It occurred to me recently that we are all just trying to have a nice life, build a good business, and make enough bucks to be comfortable. Most of us try to do good things for the communities we work in. But sometimes what we attempt to do doesn’t always work out because we make mistakes, or worse, it all goes out of control through no fault of our own.
Roy T. Bergold Jr.
Just so you know I read something other than comic books and cereal boxes, I was reading some heavy philosophy and business books the other day. That proverbial light bulb went on, I got to thinking about some service experiences I recently encountered, and a column was born.
Ah, December. The month of happy faces, snow on tongues, warm giving, good food, loved ones, quiet reflection, The Christmas Carol, talking pets on Christmas Eve, and more sales.
Enter January. The bills are due and there’s bad weather, lower sales, colds, and nothing to do until Valentine’s Day.
This year, I want you to do something about January. I want you to use the month to evaluate your store from top to bottom and save and make money.
Wendy’s tries to become a kids’ place. Pizza Hut adds salad and pasta. Everybody changes their look, and now Burger King hangs up the High King.
Why do we make these kind of sweeping changes in our brands?
Well, sure, we do it to increase our market share by causing more visits from existing customers, new visits from noncustomers, and increased buying from everyone. But there are other reasons as well.
Let’s start with new products. Probably the most famous, risky, and huge change is a quick serve open for lunch and dinner adding breakfast. Just think about it.
Kate and I stopped into our favorite bar and grill after church last Sunday for a quick lunch. We usually just sit at the bar, and that day it was just us and another couple at the other end.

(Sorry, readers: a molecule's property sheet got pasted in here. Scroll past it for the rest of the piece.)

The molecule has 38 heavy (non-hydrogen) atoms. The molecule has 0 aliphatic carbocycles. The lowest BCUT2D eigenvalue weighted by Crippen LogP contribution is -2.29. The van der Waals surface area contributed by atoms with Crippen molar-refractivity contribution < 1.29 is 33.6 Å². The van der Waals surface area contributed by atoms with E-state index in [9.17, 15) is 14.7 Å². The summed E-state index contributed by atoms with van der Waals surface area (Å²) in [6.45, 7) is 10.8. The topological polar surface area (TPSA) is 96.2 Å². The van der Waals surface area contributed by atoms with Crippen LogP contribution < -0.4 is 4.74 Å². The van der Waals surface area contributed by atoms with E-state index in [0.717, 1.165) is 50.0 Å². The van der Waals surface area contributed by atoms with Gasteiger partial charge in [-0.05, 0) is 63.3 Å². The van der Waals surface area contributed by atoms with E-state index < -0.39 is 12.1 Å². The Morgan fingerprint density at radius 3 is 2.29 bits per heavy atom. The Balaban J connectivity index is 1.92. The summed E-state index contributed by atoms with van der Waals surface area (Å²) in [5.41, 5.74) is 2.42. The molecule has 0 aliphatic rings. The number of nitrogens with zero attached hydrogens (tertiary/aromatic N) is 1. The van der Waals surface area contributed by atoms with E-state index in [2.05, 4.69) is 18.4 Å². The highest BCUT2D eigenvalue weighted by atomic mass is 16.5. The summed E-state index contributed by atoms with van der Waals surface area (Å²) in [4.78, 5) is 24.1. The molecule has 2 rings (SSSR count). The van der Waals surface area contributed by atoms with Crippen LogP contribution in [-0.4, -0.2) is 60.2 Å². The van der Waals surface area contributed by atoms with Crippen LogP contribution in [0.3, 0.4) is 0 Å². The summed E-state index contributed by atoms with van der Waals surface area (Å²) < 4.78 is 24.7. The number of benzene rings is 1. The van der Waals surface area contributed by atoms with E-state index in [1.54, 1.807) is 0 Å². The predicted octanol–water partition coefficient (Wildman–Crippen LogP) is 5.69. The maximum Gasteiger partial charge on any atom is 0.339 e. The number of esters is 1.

Their drink glasses were empty, but the bartender busied himself mightily with cutting up lemons, putting away glasses, and chitchatting with a server. The phone rang and the bartender answered it.
It was the couple at the other end ordering another round. Funny, yes, but I wonder if that couple will ever be back.
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Once upon a time, there was a little hot dog stand on the West Coast. It was a cute and very fun place, with no attitude and a penchant for friendliness. The food was good, not great; the service was fast; and the place sparkled from top to bottom. But the most important thing was the value. You got a whole lot of good food for a very good price and people flocked there. And the little stand loved kids. If kids spilled, that was OK, because that was why mops were created.
The alarm goes off, the sun is just peeking over the horizon, and you leap out of bed to face another lousy day in paradise. After you wash up for the day ahead, you tear open the closet door to find your manager’s uniform is gone. You know you brought it home from the cleaners and hung it there. Where is it? You look over at the nightstand, and your store keys are gone. What the heck is going on?
OK, I’ll admit, the restaurant scene is not the greatest in Payson. We are a quiet little town somewhere between Phoenix and the recreational Tonto Forest. We are not a destination. We are a way to get somewhere else. Therefore, our restaurant choice is limited to 14 of the 15 top quick-service restaurants and a few diners.
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Billions and billions sold. A veritable room full of creative awards, including the 4A’s “Best Five Year Campaign,” Advertising Age’s “Best Campaign of the Twentieth Century,” and the second-best Spokesclown of the Twentieth Century—not to mention a mess of Cannes Lions and Clios.
Once upon a time, there was a used car lot with a tan building, some pavement, and a lot of fast, gray cars, as well as one Volkswagen with no engine and a sign that read, “Great mileage.”
One warm day, lightning cracked in the West and pretty soon a storm hit. It hailed ball bearings for a full three minutes. When it stopped, those cars looked like they had been attacked by a herd of church ladies protesting medical marijuana.